You are bound to have communication problems when you are not using your native language or dialect. Even if they speak English in your host country, communication may be difficult! Moreover, people will do things differently in your new home and you will not always think that their way is as good as yours. Once you accept that nothing you do is going to radically change the different cultural practices, you will save yourself from real frustration. Remember that you are the foreigner and a guest in the other culture.

Expect to hear criticism of the United States
If you educate yourself on U.S. politics and foreign policies, you will be more prepared to handle these discussions as they occur. Remember that such criticism of U.S. policies is not personal. Don’t be afraid to argue if you feel so inclined. Most foreign nationals are very interested in the U.S. and will want to know your opinions.

Do not expect local people to come and find you
When was the last time you approached a lonely-looking foreign student with an offer of friendship? Things are not necessarily any different where you are going. If you are not meeting people through your classes, make other efforts to meet them. Take advantage of the university structure and join clubs, participate in sports, attend worship services, participate in volunteer and service-learning projects, and attend other university-sponsored functions. Maintain a sense of meaning in your life and allow time for leisure activities.

  • Keep your sense of humor and positive outlook
    Almost all returned study abroad students have wonderful stories about how much fun they had during their time abroad. If you have a terrible, frustrating day (or week) abroad, remember that it will pass. Time has a way of helping us remember the good times and turning those horrible times into fascinating stories!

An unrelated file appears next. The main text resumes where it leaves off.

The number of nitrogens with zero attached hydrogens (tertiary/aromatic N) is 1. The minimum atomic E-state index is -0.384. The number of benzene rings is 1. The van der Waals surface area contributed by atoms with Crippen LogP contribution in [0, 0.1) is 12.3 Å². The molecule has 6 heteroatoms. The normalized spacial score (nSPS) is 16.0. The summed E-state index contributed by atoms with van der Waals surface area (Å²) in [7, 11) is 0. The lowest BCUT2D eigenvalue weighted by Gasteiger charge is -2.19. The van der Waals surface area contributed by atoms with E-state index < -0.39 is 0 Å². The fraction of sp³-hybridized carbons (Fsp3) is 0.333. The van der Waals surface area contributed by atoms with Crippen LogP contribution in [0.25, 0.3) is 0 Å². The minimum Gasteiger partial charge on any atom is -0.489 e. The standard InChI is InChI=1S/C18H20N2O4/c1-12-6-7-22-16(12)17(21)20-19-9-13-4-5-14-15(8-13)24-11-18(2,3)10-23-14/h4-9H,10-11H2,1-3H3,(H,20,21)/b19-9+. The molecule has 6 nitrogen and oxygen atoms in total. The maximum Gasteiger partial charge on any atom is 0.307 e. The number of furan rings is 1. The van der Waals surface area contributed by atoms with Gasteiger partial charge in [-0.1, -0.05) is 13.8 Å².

• Write a journal or blog
    One of the best ways to deal with cultural adjustments and to reflect thoughtfully on the differences between the U.S. and other cultures is to regularly write in a journal. As you write, you’ll think your way out of the negative reactions that may result from your unfamiliarity with language and cultural behavior. Journaling will force you to make meaningful comparisons between your own culture and that of the host country. When you return home, you’ll have more than just memories, souvenirs, and photos of your time abroad; you’ll have a written record of your changing attitudes and the process of learning about the foreign culture.
  • Adopt coping strategies that work for you
    Keep in touch with friends and family, but not to the point where you are so consumed with calling and emailing that you miss out on the study abroad experience. Exercising can also contribute to improved mood and better sleep.

Talk to someone if you have a serious problem
The resident director, program leader, or an USD staff member is near at hand to counsel students with serious problems. He/she has firsthand experience with making adjustments abroad and can be a real friend in times of need. Share smaller problems with other students, since they are going through the same process and can provide a day-to-day support group.

Adjusting to a New Culture

Studying abroad is an invaluable experience – a once-in-a-lifetime opportunity to live in a foreign country, learn its customs and culture, and adapt to new surroundings. The success of your experience depends upon your own efforts to acclimate yourself to living and studying in a foreign culture. You will have moments of exhilaration and moments of real frustration. Gradually, as you come to terms with the culture, the frustrations will become fewer and fewer.One of the greatest benefits of living in a foreign country is an added depth of appreciation and understanding of U.S. culture. The insights you will gain into yourself and your native culture will be of immeasurable value. As you adjust to your study abroad environment, you will have to deal with real as well as perceived cultural differences. Keep in mind that people of other cultures are just as adept at stereotyping the U.S. American as we are at stereotyping them – and the results are not always complimentary.

The following, for example, are a few of the qualities (some positive, some negative) that others frequently associate with the “typical” U.S. American:

  • Outgoing and friendly
  • Informal
  • Loud, rude, boastful
  • Hardworking
  • Extravagant and wasteful
  • Ignorant of other countries
  • Wealthy
  • Generous
  • Always in a hurry
  • Promiscuous
  • Politically naive

While a stereotype might have some grain of truth, it is obvious when we consider individual differences that not every U.S. American fits this description. Keep in mind that this same thing is true about your hosts vis-à-vis your own preconceptions. Remember that you are an ambassador USD and the United States. Avoid falling into any of the “ugly American” categories.